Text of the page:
Jijimi (Korean Vegetable Pancakes)

When I thought about moving to Korea, I imagined that I would become an expert on cooking Korean food. I knew I’d have a kitchen and full access to all the ingredients I might need to make just about any Korean dish I wanted.

I didn’t really think about the fact that I might not feel like making Korean food every day, or that what I’d end up craving about 80% of the time would be comfort foods from home (including things I never really even ate when I was still in America). But instead of making my own kimchi or perfecting bulgogi, I have been sticking to pretty basic non-Korean food.

I saw jijimi (also called buchimgae, according to my students) listed on a few menus (mostly drinking places, because apparently it’s usually a bar snack), and thought it sounded like something that was worth a try. I did a little web research, and ended up making this, which seems to be a cross between Japanese okonomiyaki and jijimi. There are numerous possibilities for adapting this recipe to include different vegetables and toppings, and I fully intend to experiment with it some more. I think it’s pretty tasty dipped in soy sauce mixed with vinegar or topped with kimchi, and of course, a nice cold beer would be a welcome accompaniment.


1 egg
1 cup flour
1 cup water
a generous pinch salt
2 c thinly sliced cabbage
1/4 cup thinly sliced green onions
1 tbsp sesame seeds
2 tbsp vegetable oil

for serving:
soy sauce and rice vinegar

Whisk together the water and egg, and gently stir in the flour and salt. Fold in the vegetables and sesame seeds. It won’t look like typical pancake batter, it will probably look more like coleslaw.

Heat the vegetable oil in a large skillet over high. Swirl the pan so the oil is evenly distributed. Pour the cabbage mixture into the pan and spread to the edges so it is evenly thick.

Cook 3 to 4 minutes each side, or until golden brown. If the bottom begins to burn but the top is still very runny, turn the heat down.

Flipping can be a bit of a challenge. If you need to, slide the pancake, cooked side down, onto a plate, and then invert back into the pan to finish cooking. When cooked through and golden on both sides, cut into quarters to serve.

Mix the soy sauce and rice vinegar in a one-to-one ratio for dipping, or top with kimchi.



17 Responses to “Jijimi (Korean Vegetable Pancakes)”

  1. 1 Emily September 17, 2009 at 8:47 am

    These look really good! We have a little deli near where I work that serves inexpensive Korean food and I’ve been branching out and trying many new things.

  2. 2 Chelsea September 17, 2009 at 10:42 am

    Just putting this out there, but I think Jijimi would be a japanese term? I’ve never heard JUN called Jijimi. Looks good though. We usually used the prepackaged Jun (cheon) mix, it sounds bad; but that’s the only thing that tastes better than homemade! 😉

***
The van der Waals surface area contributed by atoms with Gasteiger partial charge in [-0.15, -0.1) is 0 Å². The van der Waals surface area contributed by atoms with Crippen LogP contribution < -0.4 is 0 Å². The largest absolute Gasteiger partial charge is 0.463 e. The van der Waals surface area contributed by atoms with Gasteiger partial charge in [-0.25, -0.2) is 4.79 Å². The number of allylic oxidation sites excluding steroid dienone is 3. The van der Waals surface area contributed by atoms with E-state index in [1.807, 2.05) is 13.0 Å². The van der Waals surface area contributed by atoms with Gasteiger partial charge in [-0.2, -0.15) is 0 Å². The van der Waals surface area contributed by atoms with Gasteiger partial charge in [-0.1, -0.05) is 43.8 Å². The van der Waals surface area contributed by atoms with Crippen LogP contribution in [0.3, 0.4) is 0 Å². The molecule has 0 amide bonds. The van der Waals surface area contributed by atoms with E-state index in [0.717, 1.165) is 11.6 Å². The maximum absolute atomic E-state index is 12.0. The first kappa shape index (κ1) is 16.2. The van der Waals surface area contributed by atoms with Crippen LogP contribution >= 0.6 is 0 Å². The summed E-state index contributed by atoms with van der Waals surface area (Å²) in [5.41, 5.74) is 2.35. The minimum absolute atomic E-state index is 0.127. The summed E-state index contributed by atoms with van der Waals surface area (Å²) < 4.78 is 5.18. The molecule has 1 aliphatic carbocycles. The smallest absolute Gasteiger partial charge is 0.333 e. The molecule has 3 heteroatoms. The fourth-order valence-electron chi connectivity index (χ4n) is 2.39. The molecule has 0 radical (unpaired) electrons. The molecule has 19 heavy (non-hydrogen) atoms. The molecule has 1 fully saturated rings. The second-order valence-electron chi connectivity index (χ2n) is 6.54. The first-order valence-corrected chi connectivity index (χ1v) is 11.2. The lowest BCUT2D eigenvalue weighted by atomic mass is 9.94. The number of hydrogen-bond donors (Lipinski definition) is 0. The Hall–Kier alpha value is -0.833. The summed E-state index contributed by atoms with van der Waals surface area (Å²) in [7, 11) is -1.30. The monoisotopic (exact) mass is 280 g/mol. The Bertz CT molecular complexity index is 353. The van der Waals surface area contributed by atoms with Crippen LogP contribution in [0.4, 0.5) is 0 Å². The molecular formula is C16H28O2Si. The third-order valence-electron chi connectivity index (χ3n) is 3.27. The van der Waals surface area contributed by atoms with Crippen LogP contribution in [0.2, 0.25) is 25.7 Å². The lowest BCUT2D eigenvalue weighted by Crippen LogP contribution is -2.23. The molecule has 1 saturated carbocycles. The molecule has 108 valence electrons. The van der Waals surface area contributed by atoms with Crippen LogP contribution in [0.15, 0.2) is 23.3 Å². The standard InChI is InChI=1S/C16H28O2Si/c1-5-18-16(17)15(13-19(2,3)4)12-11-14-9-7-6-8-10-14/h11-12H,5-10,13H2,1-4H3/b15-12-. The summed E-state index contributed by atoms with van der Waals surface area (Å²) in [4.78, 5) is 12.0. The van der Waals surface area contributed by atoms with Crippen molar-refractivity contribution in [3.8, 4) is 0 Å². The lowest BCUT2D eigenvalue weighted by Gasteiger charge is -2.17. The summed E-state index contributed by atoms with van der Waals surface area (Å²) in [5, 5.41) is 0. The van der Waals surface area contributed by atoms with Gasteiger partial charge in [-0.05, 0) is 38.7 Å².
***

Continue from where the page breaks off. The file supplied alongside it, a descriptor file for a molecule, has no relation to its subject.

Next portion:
3. 3 Chris September 17, 2009 at 12:04 pm

    Hottest food I’ve had in my life was Korean (which is a good thing!). This looks so great – you’ve enticed me to check out some Korean cookbooks. Thanks!

  4. 4 Debbi September 17, 2009 at 6:15 pm

    Try blending some crushed garlic in with the vinegar & soy… mmmmmm. You can make a bunch of the sauce and save it in the fridge for next time!!

  5. 5 Eralda September 17, 2009 at 7:20 pm

    The pancakes look delicious! I am not a fan of breakfast, sweet pancakes, but give me savory ones any day and I’ll be a happy girl. I have a few zucchini that need cooking. You just gave me a great idea. 🙂

  6. 6 gaga September 17, 2009 at 7:38 pm

    I usually use the korean pancake mix, but this looks totally doable…and delicious!

  7. 7 Natasha September 18, 2009 at 12:50 am

    This looks wonderful. I’ll have to give it a try with gluten-free flour!

  8. 8 Kerstin September 18, 2009 at 2:24 pm

    Mmm, savory pancakes sound delicious, I can see why they’re bar food, they sound really comforting!

    And, happy anniversary!

  9. 9 Mary September 18, 2009 at 7:55 pm

    I had a 24 hour layover in Korea on my way to Thailand this year….and fell in LOVE with bi bim bap. Didn’t have any Korean food I didn’t love…these look fabulous!

  10. 10 The Baking Dentist September 19, 2009 at 2:04 am

    Jijimi! Wow I haven’t heard that term in so long! It’s actually also called bu-chim-gae.
    They can also be made using ground mung-beans in place of flour. It gives a really good texture.
    But these look awesome! 🙂

  11. 11 Erin Cottrell September 19, 2009 at 7:13 pm

    Looks interesting, and yummy!

  12. 12 Ricki September 24, 2009 at 6:37 am

    These look fantastic–and sound so do-able! I mut give them a try. 🙂

  13. 13 Caroline in San Francisco October 10, 2009 at 3:32 pm

    Just made these pancakes using some squash I had in the refrigerator. Very good indeed! Good way to get my toddler to eat vegetables. Thanks!

  14. 14 wendthere July 3, 2010 at 2:35 am

    hello! I tried making them and it turned out fine but it wasn’t crispy. It tasted like normal pancakes, like the ones eaten for breakfast at macs. How do I make them cripsy on the outside without burning them?

    • 15 Cate July 3, 2010 at 9:48 am

      If you add a little extra oil to the pan and make sure it’s hot before you add the batter, they might get a little crispier. Mine weren’t totally crispy, but I like them that way!

  1. 1 Today’s TasteSpotting « Sweet Ginger Trackback on September 21, 2009 at 9:54 am
  2. 2 Okonomiyaki « Cate's World Kitchen Trackback on April 16, 2010 at 5:27 am

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